Tuesday, April 19, 2005

And Then, All Will Bow Down Before Me

No one emailed me today, asking me what my master plan might be for Shatter*. No one asked this question because, as of this writing, you’re all content to lurk. Nevertheless, I felt no one’s question warranted a well thought out reply, and here it is. I fully expect no one to respond to this column to let me know his (or her – hard to tell with no one, that oddball) reaction. As with all great plans, I’m starting small. Page by page, I have been editing my medical website, placing eye-catching icons** linked to Shatter at the bottom of each page. The Medical Consumer Advocate generates a good number of hits. Some of those folks are bound to wonder what on earth a guy like me will write in his blog. When I get some sense that folks are actually reading this column, I’ll move on to step two: my discovery of the Virgin Mary in a square of matzah. That’s right, I’m going to find a matzah cracker with the Blessed Virgin’s image in it, and I’m going to post that image exclusively here, on THIS page, along with an article urging all readers to email this link to seven of their friends. If they do so, they will have good fortune for seven years; but if they fail to do so, they will be cursed with ill luck for the same interval. I believe this to be a sound marketing strategy. But to what end, no one asks? Well, once I have a real readership, I’ll serialize The Brakan Correspondent on my website. Periodic appearances of You Know Who – perhaps on rye bread, or in the iridescent sheen of an old slice of roast beef – may be necessary to drive my readers that way. We’ll have to see about that. In any case, the inevitable will happen. Tor Books will offer me a sweet contract, and my novel will become a smash overnight sensation. And then (says no one) all will bow down before you? Foolish, puny nobody. Not yet. Does anyone bow down to J. K. Rowling, John Grisham, Stephen King, or Dan “Well it was just a Cracker Jacks rebus” Brown? NO. Authors get no respect. Except on The Daily Show. With the success of The Brakan Correspondent, fellow yid Jon Stewart will have to invite me on the show. He’ll have read my book, naturally, and he’ll zoom in on one rather embarrassing detail, that the spider god’s name (Obrah, translated, ‘she who eats’) sounds suspiciously like Oprah, as in Winfrey; and, furthermore, didn’t I call Oprah Winfrey the Troll Queen in the story, “My Troll Lover”? And what do I have against Oprah, anyway? I’ll save the situation famously with some smart and snappy reply, so winningly in fact that Oprah, watching at home, will be quite charmed. She’ll have me on her show, and the repartee will make my stint on The Daily Show seem like a wake. Ratings will soar. Oprah will offer me a regular spot. And THEN all will bow down before you? Pipe down, you. No, my friendship with Oprah will merely ensure inclusion of my novels in her Book of the Month Club. I will become fabulously wealthy***. I’ll be offered movie contracts on my books weeks before I’ve penned the outlines. I’ll become close friends with Sam Raimi, Peter Jackson, and Tim Burton; they’ll put me in the movie versions of my books – bit rolls at first, supporting rolls afterwards. I’ll suck, naturally, but that will hardly matter. What will matter – and this is the important bit – what will matter is, people will forget I’m a novelist. (My original profession will show up as a Trivial Pursuit question circa 2015.) They’ll know me only as a familiar face. That little, old, bald guy who always gets the girls. (What? Oh, come on! nobody says. And yet, if Jack Nicholson can snag Helen Hunt, why can’t I have Heather Graham?) At some point I’ll be elected president of the Screen Actors Guild; shortly after, Governor of California. I think you know where I’m heading. With my feet up on some big oak desk on 1600 Pennsylvania Avenue**** and with my finger on one of those infamous buttons – you know what I mean, you’ve watched Dr. Strangelove – then, all will bow down before me. D. *This BLOG, okay? **Okay, so I drew this lame bird on Paint Shop Pro. If I manage to win the Fantasy Challenge with “My Troll Lover”, I’ll win the prize: Saborra will do some commissioned artwork for me. Then I’ll have a delicious icon at the bottom of each page. ***Michael Crichton will spare change me as I leave my Bel Air manse. Bill Gates will ask me to float him a loan or three. ****They say that in this country anyone can become President. Ample proof can be found by studying the careers of every US President from Richard Nixon on.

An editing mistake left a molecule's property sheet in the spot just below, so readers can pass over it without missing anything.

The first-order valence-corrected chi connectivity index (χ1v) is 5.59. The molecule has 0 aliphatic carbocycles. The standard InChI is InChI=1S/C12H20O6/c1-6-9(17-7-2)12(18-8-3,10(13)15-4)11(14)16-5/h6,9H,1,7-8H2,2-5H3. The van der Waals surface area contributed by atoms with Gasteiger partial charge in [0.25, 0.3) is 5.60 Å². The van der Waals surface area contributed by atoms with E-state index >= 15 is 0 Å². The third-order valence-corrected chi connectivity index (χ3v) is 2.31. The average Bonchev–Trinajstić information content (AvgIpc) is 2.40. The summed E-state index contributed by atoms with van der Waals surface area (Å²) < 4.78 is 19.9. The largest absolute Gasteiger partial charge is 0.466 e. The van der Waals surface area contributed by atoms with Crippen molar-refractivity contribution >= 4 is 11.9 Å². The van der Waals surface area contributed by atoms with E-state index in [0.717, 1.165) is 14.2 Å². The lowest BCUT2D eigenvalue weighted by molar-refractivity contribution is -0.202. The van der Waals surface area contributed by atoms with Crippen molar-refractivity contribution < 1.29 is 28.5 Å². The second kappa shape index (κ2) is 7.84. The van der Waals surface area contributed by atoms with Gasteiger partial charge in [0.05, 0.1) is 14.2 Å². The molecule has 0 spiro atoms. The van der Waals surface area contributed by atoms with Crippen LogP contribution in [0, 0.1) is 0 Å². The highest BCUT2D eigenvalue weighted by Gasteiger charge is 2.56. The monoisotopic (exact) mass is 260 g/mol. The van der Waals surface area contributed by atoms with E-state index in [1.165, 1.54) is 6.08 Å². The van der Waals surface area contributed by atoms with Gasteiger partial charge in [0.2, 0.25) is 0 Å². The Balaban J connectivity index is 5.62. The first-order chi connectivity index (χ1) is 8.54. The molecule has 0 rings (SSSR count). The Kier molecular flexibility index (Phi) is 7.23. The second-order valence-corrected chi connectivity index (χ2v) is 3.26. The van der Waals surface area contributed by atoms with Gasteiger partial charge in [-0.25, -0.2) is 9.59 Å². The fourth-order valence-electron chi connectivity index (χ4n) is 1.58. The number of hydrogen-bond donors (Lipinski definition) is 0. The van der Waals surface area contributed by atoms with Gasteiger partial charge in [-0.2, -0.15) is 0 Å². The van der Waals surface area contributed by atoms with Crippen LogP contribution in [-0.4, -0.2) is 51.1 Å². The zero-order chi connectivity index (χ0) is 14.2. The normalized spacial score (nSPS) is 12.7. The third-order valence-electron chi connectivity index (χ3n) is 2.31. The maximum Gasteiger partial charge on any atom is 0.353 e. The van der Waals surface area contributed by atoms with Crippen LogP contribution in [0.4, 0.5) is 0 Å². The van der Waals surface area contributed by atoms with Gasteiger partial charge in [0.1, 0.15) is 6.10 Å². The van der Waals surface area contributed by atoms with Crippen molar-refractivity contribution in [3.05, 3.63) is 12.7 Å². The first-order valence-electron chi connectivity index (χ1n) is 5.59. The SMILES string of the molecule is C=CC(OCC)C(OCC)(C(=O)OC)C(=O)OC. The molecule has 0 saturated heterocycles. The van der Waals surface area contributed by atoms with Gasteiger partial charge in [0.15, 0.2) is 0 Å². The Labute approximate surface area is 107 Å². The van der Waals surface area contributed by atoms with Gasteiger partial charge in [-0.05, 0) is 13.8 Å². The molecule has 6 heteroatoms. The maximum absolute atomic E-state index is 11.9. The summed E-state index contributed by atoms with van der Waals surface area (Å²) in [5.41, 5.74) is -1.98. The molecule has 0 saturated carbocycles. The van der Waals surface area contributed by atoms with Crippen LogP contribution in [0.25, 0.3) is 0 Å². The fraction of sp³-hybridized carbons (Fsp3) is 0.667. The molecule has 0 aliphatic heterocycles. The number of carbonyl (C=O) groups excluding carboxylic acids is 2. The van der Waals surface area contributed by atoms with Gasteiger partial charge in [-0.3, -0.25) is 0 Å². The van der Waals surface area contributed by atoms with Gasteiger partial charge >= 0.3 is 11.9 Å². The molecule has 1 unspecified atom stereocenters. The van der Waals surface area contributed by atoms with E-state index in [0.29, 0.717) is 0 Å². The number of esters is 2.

Monday, April 18, 2005

So, you're saying this is NOT my fault?